When it comes to money management and budgeting, housing tends to occupy a large portion of the overall pie. For example, the median price for a 1 bedroom apartment in my neck of the woods is around $1400. But how much should one actually spend on rent? Apparently, lots of people want to know, since it’s the second suggested search that comes up when you type that into google.
However, there doesn’t seem to be one specific “magic number.”
Pre-tax or post-tax?
Although the “recommended” percentage is somewhere in the 20-30% ballpark, it varies whether this is supposed to be pre-tax or post-tax income. Mint tells me I should spend no more than 25% of my pre-tax monthly pay in one article, but also recommends not having a debt-to-income ratio of greater than 36% of gross pay when looking to get a mortgage (for this discussion, let’s say monthly mortgage payments are pretty comparable to rent and factor out any hidden homeowner costs). Given that the average medical student graduates with around $180,000 in debt, I’m gonna go ahead and say most residents probably exceed their DTI. Using Zillow’s Rent Affordability Calculator (which asks for my post-tax income), I can afford to spend 41% of my take-home pay to live in my area (this number seems exceedingly high to me). Quicken states that rent should be no more than 25% of gross monthly salary, and for the nihilists among us, Bloomberg thinks the 30-percent rule is a lost cause.
So how do these numbers shake out? My salary is pretty close to that of the average resident, so the figures below should approximate that of PGYs across the nation [sidenote: I love crunching numbers on scenarios like this]:
-Pre-tax salary: $4800.00/month
20%: $960 (self-imposed frugal end of spectrum)
36%: $1728 (DTI rec)
-Post-tax salary: $3632.08/month
20%: $726 (self-imposed frugal number)
41%: $1498 (Zillow’s bold rec)
Depending on who you ask, my rent should be anywhere from $960 to $1728 per month. That’s a huge range! Add in the aforementioned student debt, and it’s easy to see how there could be more month than money once the bills get paid. So what’s a future early retiree to do? In a word…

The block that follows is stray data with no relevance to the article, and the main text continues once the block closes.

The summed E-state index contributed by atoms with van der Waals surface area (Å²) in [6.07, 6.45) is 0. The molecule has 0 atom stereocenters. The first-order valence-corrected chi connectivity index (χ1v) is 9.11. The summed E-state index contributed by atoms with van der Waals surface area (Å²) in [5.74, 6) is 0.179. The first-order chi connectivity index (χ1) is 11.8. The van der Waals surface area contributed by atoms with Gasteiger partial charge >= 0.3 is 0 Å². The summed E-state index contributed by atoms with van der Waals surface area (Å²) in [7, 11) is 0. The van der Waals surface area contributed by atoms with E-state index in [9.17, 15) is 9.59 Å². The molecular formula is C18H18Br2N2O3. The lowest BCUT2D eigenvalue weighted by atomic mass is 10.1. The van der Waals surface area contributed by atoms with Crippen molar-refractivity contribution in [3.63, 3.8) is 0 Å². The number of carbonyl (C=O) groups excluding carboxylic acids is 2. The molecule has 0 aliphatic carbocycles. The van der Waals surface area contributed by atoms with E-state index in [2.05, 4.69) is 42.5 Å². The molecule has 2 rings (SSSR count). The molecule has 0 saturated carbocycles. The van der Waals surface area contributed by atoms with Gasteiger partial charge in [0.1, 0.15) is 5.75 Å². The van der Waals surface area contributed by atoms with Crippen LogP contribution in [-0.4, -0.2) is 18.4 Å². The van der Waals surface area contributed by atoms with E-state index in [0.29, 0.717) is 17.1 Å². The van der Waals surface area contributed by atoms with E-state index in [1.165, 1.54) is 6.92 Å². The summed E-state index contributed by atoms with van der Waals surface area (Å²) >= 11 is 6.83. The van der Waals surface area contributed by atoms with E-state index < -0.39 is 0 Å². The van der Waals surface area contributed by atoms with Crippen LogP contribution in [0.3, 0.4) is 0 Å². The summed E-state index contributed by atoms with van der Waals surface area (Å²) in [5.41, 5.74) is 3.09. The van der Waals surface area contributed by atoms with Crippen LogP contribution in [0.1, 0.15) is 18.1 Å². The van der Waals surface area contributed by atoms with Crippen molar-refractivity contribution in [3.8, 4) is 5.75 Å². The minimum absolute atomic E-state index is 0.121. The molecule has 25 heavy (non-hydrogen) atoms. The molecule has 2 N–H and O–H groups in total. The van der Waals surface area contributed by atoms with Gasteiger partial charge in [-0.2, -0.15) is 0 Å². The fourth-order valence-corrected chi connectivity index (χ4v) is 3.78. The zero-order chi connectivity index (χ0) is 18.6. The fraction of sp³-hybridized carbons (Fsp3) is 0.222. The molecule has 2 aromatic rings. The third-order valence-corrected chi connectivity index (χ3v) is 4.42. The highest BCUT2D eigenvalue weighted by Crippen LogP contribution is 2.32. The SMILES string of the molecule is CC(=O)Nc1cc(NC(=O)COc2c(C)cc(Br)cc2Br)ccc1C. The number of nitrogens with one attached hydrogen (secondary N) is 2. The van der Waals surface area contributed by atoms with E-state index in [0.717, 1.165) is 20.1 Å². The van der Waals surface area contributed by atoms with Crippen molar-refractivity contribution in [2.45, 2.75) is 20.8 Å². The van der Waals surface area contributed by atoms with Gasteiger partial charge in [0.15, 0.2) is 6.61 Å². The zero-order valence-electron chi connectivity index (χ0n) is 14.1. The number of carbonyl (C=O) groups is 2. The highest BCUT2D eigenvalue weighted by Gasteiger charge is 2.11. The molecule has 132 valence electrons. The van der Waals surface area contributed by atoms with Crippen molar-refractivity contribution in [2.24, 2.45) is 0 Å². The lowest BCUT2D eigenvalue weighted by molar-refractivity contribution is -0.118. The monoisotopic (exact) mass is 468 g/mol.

Yup, the simplest not-so-secret secret to living cheaply is to split the costs with someone else. MMM did it, Anita did it, and a whole host of other successful FIRE bloggers have done it. I gotta say, I’m on board with that life. I currently pay $800 per month to live in a lovely home that I share with two other people. That’s $600 less than the median amount someone in my town pays for a similar setup! And because of the magic of compound interest, those savings can really add up… $7200/year can become $113k in the span of only ten years.* Although it may not have the Pinterest-worthy opportunities to decorate (and spend) that my own solo space might provide, living in a shared setting allows me to pursue my dream of paying off my debt quickly and retiring early. As a result of saving on rent, I’m able to contribute 28% of my pre-tax income to retirement funds (which actually looks closer to 40ish percent if you count hacking my HSA and the company match–more on what my monthly budget looks like in a future post). For me, financial independence is a priceless gift to myself, and it’s absolutely worth any small inconveniences that come up as a result of having roommates.
Of course, there are plenty of other ways to live cheaply, including cutting commuting costs and deflating your overall lifestyle. This is just one piece of the frugal puzzle–however, it tends to be a pretty significant one in most people’s budgets, so I’ve found it’s a good place to start.
What percentage of your income do you spend on housing? Mortgage-holders, I want to hear from you, too! Anybody solidly anti-roommate despite the savings benefits?
* assuming a 6% interest rate compounded annually.